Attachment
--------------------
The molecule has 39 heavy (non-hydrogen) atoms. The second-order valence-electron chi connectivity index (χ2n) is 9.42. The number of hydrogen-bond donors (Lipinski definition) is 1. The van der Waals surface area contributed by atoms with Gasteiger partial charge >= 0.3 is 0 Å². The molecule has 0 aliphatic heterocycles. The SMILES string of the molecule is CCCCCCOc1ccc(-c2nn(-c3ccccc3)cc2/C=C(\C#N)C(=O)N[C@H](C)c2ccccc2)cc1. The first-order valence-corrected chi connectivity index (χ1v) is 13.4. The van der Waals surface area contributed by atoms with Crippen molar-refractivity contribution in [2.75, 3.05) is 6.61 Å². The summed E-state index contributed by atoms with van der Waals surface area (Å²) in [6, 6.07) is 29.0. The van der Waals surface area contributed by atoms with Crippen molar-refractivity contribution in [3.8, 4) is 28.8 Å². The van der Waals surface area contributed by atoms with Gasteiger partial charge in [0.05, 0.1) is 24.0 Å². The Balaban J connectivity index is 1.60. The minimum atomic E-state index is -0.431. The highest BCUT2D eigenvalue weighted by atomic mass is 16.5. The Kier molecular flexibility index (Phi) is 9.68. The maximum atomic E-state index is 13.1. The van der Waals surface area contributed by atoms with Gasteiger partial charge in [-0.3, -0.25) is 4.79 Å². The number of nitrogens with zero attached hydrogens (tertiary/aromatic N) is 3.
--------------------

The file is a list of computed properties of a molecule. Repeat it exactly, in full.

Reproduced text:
The molecule has 39 heavy (non-hydrogen) atoms. The second-order valence-electron chi connectivity index (χ2n) is 9.42. The number of hydrogen-bond donors (Lipinski definition) is 1. The van der Waals surface area contributed by atoms with Gasteiger partial charge >= 0.3 is 0 Å². The molecule has 0 aliphatic heterocycles. The SMILES string of the molecule is CCCCCCOc1ccc(-c2nn(-c3ccccc3)cc2/C=C(\C#N)C(=O)N[C@H](C)c2ccccc2)cc1. The first-order valence-corrected chi connectivity index (χ1v) is 13.4. The van der Waals surface area contributed by atoms with Crippen molar-refractivity contribution in [2.75, 3.05) is 6.61 Å². The summed E-state index contributed by atoms with van der Waals surface area (Å²) in [6, 6.07) is 29.0. The van der Waals surface area contributed by atoms with Crippen molar-refractivity contribution in [3.8, 4) is 28.8 Å². The van der Waals surface area contributed by atoms with Gasteiger partial charge in [0.05, 0.1) is 24.0 Å². The Balaban J connectivity index is 1.60. The minimum atomic E-state index is -0.431. The highest BCUT2D eigenvalue weighted by atomic mass is 16.5. The Kier molecular flexibility index (Phi) is 9.68. The maximum atomic E-state index is 13.1. The van der Waals surface area contributed by atoms with Gasteiger partial charge in [-0.3, -0.25) is 4.79 Å². The number of nitrogens with zero attached hydrogens (tertiary/aromatic N) is 3.